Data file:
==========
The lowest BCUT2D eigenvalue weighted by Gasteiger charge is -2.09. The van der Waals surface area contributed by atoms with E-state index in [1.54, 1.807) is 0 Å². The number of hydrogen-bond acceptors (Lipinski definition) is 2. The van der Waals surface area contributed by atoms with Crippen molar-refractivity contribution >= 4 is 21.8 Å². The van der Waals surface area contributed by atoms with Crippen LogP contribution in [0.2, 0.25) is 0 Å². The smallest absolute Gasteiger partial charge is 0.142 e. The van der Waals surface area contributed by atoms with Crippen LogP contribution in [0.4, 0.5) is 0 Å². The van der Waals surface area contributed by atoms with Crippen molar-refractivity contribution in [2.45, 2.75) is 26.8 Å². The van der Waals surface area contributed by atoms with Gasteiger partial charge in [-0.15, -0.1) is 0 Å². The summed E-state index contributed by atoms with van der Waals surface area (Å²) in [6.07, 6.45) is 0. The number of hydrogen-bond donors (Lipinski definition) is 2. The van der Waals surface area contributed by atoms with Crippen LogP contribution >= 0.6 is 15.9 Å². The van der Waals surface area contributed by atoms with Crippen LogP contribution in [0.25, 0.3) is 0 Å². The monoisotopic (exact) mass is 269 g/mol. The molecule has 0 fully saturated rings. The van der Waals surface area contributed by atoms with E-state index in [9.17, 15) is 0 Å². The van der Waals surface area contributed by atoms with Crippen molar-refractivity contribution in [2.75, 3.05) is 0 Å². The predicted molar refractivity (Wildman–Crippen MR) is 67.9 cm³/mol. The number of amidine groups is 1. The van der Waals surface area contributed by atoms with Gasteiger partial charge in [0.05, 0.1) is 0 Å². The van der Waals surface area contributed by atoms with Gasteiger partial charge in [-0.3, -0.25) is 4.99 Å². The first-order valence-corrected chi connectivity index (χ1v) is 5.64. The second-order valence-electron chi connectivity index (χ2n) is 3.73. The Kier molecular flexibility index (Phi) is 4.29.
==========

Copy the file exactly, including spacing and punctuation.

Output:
The lowest BCUT2D eigenvalue weighted by Gasteiger charge is -2.09. The van der Waals surface area contributed by atoms with E-state index in [1.54, 1.807) is 0 Å². The number of hydrogen-bond acceptors (Lipinski definition) is 2. The van der Waals surface area contributed by atoms with Crippen molar-refractivity contribution >= 4 is 21.8 Å². The van der Waals surface area contributed by atoms with Crippen LogP contribution in [0.2, 0.25) is 0 Å². The smallest absolute Gasteiger partial charge is 0.142 e. The van der Waals surface area contributed by atoms with Crippen LogP contribution in [0.4, 0.5) is 0 Å². The van der Waals surface area contributed by atoms with Crippen molar-refractivity contribution in [2.45, 2.75) is 26.8 Å². The van der Waals surface area contributed by atoms with Gasteiger partial charge in [-0.15, -0.1) is 0 Å². The summed E-state index contributed by atoms with van der Waals surface area (Å²) in [6.07, 6.45) is 0. The number of hydrogen-bond donors (Lipinski definition) is 2. The van der Waals surface area contributed by atoms with Crippen LogP contribution >= 0.6 is 15.9 Å². The van der Waals surface area contributed by atoms with Crippen LogP contribution in [0.25, 0.3) is 0 Å². The monoisotopic (exact) mass is 269 g/mol. The molecule has 0 fully saturated rings. The van der Waals surface area contributed by atoms with E-state index in [9.17, 15) is 0 Å². The van der Waals surface area contributed by atoms with Crippen molar-refractivity contribution in [2.75, 3.05) is 0 Å². The predicted molar refractivity (Wildman–Crippen MR) is 67.9 cm³/mol. The number of amidine groups is 1. The van der Waals surface area contributed by atoms with Gasteiger partial charge in [0.05, 0.1) is 0 Å². The van der Waals surface area contributed by atoms with Gasteiger partial charge in [-0.3, -0.25) is 4.99 Å². The first-order valence-corrected chi connectivity index (χ1v) is 5.64. The second-order valence-electron chi connectivity index (χ2n) is 3.73. The Kier molecular flexibility index (Phi) is 4.29.